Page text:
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Kimann Schultz Headshot

Trendy Wendy: What's Up With Wrapped Book Fake Lit Displays?

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Every book I ever held in my hand served as a little window to the universe. Having immigrant parents, whose grasp of the American English was only one aspect of the dead end, cul-de-sac communication that reigned in my childhood home, I also knew my books were my teachers.

Indeed my vocabulary, my speech style, were molded by the books I devoured -- they still serve to keep some of my personal vernacular in check. For decades, I kid you not, I used words learned only through my reading -- correctly, yes -- but mispronounced, for to them I would apply my German-based phonetics, which is my imprinted first language. My sisters would tease me (as siblings should) and my husband, whose eloquence I adore, thinks it's cute. I'm still in learning mode and hope to be so until I am positively ancient.

So, what in the world is up with the decorating trend in which books are disguised when displayed? Years back, before the internet, I remember seeing a spread in some country/down-home decorating magazine in which all books had been shelved in reverse so that their spines faced backwards, where the caption lauded the appeal of the uniformity of the white paper edges. I was inspired to write the editor and complain, and did. Since then I have seen, here and there, magazine spreads featuring homes in which paper-wrapped, generified books are displayed. In a recent issue of Veranda I spied, stacked on the tables of an opulent mcmansion, piles of paper clad, indistinguishable books, matchy-matched in a creamy tan color.

I pool paper-clad fake-lit displays with the lowest of decorating schemes, both in terms of artificiality and aesthetic impressiveness. As lover of word and lit, these anonymous arrays are very nearly blasphemous, for the Arts as represented in the written word is one of Mankind's sublime gifts, and one should not disguise a book like a bottle of cheap liquor, in particular in the name of Decorating 101. With nothing to differentiate Dickens from 50 Shades of (urp) Gray, what's the point? And it's not like some philosophical manifestation of the form of the book is being honored; it's a generified masking of the very thing that makes any book what it is -- the words/message/story contained within. Masked as such, it's just a bound pad of paper.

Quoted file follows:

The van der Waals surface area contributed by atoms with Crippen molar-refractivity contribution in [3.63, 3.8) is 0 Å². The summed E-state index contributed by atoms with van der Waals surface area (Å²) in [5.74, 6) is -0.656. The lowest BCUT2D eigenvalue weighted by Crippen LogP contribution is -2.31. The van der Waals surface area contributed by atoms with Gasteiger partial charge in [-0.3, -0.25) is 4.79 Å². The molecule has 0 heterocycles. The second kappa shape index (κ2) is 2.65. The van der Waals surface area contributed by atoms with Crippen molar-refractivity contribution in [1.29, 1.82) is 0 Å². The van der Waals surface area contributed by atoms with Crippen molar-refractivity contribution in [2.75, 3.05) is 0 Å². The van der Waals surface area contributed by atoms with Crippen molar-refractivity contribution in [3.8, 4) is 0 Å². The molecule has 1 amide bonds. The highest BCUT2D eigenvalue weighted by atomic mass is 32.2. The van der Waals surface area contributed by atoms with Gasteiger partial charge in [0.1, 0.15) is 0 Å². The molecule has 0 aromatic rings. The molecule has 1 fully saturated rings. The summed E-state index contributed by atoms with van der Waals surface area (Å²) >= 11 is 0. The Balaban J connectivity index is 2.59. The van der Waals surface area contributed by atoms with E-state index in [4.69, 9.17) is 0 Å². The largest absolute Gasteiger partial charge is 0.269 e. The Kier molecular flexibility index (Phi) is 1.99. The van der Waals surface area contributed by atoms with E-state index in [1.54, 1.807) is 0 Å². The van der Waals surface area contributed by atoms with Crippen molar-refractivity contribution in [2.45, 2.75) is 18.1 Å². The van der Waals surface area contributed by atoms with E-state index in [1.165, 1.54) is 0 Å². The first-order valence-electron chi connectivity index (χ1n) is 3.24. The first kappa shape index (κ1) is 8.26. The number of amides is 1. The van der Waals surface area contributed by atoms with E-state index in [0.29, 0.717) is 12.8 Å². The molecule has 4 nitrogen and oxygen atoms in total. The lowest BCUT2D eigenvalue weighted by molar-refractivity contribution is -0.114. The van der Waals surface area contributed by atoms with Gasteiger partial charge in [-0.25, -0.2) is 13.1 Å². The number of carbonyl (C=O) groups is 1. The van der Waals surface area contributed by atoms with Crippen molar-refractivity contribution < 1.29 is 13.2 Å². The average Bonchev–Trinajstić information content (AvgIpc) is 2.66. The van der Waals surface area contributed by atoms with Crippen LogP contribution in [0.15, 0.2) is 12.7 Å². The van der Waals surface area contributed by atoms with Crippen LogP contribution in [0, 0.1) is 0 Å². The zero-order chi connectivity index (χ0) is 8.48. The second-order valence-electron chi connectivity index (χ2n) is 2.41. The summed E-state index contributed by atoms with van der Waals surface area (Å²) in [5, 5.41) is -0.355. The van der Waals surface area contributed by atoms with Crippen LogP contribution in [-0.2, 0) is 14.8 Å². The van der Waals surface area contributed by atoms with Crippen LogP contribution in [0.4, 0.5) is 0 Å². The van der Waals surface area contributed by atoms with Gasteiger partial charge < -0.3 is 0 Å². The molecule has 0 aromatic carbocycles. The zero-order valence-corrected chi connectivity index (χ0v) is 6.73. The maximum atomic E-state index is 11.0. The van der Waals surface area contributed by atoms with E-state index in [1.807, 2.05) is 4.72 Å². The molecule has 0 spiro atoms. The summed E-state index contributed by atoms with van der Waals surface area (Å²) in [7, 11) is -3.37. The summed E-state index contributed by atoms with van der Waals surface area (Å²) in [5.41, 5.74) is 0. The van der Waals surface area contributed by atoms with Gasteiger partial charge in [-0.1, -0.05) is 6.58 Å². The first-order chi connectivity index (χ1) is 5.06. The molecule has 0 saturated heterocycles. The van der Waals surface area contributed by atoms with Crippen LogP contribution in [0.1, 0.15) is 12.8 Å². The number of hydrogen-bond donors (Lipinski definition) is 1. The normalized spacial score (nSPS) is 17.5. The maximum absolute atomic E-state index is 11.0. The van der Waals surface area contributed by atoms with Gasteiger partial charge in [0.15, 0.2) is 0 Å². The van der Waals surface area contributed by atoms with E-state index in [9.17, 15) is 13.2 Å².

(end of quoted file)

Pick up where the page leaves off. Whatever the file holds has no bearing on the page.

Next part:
I pool paper-wrapped books with signage of the painfully and mundane obvious (like a "weathered" board bearing KITCHEN, hanging in the kitchen) and as superficial as were those horrid faux grain-bin kitchen drawer fronts, intended to evoke some sort of lil prairie-town general store via absolute fakery.

Let's be honest with how we decorate our homes: If you hate books and don't read, go to some HomeGoods-type super store and fill your grocery cart with meaningless, third-world-produced ceramic doodads. Take those things home and call it good. It is imo more honorable than a gift-wrapped fake lit display. But then do take pause and do consider taking up a book, especially if there is a child in your immediate world who could be read to.

Let's just say "No" to paper-wrapped, fake-lit displays of books. Want books? Collect them with honesty -- books you read in your youth that were part of your adult transformation, children's books you still cherish, literary works you have read or intend to read, picture-filled books you hope to peruse in a quiet hour. Buy them new, buy them used, buy one or rescue a box of them, then display your books in all their mismatched glory, spines exposed and unwrapped. Each book contains one story, but a collection of books is visually relevant and also quietly tells your story.